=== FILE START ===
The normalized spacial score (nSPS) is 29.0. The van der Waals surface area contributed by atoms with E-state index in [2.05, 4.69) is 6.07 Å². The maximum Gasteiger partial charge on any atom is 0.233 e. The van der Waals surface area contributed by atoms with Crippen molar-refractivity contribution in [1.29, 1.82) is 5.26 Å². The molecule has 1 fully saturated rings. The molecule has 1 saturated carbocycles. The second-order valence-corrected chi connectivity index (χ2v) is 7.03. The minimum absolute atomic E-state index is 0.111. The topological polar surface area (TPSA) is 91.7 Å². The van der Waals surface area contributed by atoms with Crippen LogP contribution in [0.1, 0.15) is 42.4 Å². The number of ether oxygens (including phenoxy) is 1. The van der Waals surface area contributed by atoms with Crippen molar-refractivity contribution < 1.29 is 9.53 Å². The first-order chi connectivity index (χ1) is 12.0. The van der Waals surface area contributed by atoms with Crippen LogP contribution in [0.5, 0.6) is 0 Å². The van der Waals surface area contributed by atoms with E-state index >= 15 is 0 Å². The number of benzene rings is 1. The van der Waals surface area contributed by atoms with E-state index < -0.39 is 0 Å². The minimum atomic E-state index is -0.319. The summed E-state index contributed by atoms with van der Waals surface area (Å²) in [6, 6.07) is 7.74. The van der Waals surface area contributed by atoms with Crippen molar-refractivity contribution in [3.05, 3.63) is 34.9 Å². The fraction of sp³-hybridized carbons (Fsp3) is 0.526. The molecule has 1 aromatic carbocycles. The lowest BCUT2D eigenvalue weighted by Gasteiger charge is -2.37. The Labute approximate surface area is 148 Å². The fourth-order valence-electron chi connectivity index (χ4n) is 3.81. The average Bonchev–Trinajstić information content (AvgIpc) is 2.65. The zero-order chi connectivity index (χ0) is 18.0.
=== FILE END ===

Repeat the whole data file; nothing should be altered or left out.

The normalized spacial score (nSPS) is 29.0. The van der Waals surface area contributed by atoms with E-state index in [2.05, 4.69) is 6.07 Å². The maximum Gasteiger partial charge on any atom is 0.233 e. The van der Waals surface area contributed by atoms with Crippen molar-refractivity contribution in [1.29, 1.82) is 5.26 Å². The molecule has 1 fully saturated rings. The molecule has 1 saturated carbocycles. The second-order valence-corrected chi connectivity index (χ2v) is 7.03. The minimum absolute atomic E-state index is 0.111. The topological polar surface area (TPSA) is 91.7 Å². The van der Waals surface area contributed by atoms with Crippen LogP contribution in [0.1, 0.15) is 42.4 Å². The number of ether oxygens (including phenoxy) is 1. The van der Waals surface area contributed by atoms with Crippen molar-refractivity contribution < 1.29 is 9.53 Å². The first-order chi connectivity index (χ1) is 12.0. The van der Waals surface area contributed by atoms with Crippen LogP contribution in [0.5, 0.6) is 0 Å². The van der Waals surface area contributed by atoms with E-state index >= 15 is 0 Å². The number of benzene rings is 1. The van der Waals surface area contributed by atoms with E-state index < -0.39 is 0 Å². The minimum atomic E-state index is -0.319. The summed E-state index contributed by atoms with van der Waals surface area (Å²) in [6, 6.07) is 7.74. The van der Waals surface area contributed by atoms with Crippen molar-refractivity contribution in [3.05, 3.63) is 34.9 Å². The fraction of sp³-hybridized carbons (Fsp3) is 0.526. The molecule has 1 aromatic carbocycles. The lowest BCUT2D eigenvalue weighted by Gasteiger charge is -2.37. The Labute approximate surface area is 148 Å². The fourth-order valence-electron chi connectivity index (χ4n) is 3.81. The average Bonchev–Trinajstić information content (AvgIpc) is 2.65. The zero-order chi connectivity index (χ0) is 18.0.